This might sound like a contradiction to what we just covered, but creating an environment where your employees feel safe doesn’t mean there won’t be conflict. It’s more about how you deal with it, and how quickly you deal with it.
So while you ensure everyone feels safe, you are not afraid to be tough when you need to be. These two things are not mutually exclusive. Employees need to know where they stand, where the line is (and what happens if they cross it) but that you are there to support them overall.
Fear simply doesn’t work as a motivator, and you’ll find over time retention will suffer. When employees make mistakes, they need to be conscientious enough to understand the seriousness of the situation, while also understanding that mistakes will happen. It’s a fine balance.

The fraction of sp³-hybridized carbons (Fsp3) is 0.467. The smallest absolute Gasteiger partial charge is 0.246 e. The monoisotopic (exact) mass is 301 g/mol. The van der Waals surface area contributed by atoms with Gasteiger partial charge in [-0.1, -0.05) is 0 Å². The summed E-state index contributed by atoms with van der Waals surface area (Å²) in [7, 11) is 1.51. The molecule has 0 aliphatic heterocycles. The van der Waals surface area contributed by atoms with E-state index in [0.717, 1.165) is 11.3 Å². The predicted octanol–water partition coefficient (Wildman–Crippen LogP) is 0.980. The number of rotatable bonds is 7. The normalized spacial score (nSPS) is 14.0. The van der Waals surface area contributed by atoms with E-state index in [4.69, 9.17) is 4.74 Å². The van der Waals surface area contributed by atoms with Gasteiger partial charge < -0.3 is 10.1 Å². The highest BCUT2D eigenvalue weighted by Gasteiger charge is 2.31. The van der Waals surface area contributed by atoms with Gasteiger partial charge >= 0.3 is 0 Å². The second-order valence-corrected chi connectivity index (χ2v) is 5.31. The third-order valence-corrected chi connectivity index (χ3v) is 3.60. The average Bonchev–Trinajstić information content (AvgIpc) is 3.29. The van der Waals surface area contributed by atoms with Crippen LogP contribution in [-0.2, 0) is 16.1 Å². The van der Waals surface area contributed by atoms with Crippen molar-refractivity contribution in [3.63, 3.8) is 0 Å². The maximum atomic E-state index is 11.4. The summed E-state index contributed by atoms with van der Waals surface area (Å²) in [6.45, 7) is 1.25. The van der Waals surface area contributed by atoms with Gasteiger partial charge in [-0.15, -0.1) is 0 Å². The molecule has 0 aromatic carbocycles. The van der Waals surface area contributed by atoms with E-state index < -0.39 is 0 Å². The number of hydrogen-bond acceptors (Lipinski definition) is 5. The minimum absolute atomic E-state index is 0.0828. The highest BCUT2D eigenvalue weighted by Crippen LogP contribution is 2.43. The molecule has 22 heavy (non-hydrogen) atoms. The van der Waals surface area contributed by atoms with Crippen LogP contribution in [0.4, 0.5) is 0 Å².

So it’s creating a kind of psychological safety while also being a strong leader that wins the day.
Read, read, read
As a leader, you need to continually grow. The fastest, and perhaps easiest way to do this is through reading. It can help boost:
- Systematic thinking
- Communication skills
- Emotional intelligence
Being able to engage with some of the best minds that have ever lived is invaluable. It’s about gaining fresh perspectives and insights. You will expand your knowledge base and help you challenge your own assumptions and become a better decision maker.
There is a variety of books which may be useful – in fact, a number of great sports books, written by former coaches, have found their way onto many a business person’s desk. So do some digging, find what interests you, because almost anything well-written will help feed positively into your growth as a leader.
Your role as a leader
Employees know that the life of a company is unpredictable – even the largest organisations can fall on hard times. So while you may at times need to make tough decisions, decisions which they may not like, if you have built up a transparent, ethical style of leadership, they will at least respect your decisions even if they don’t like them.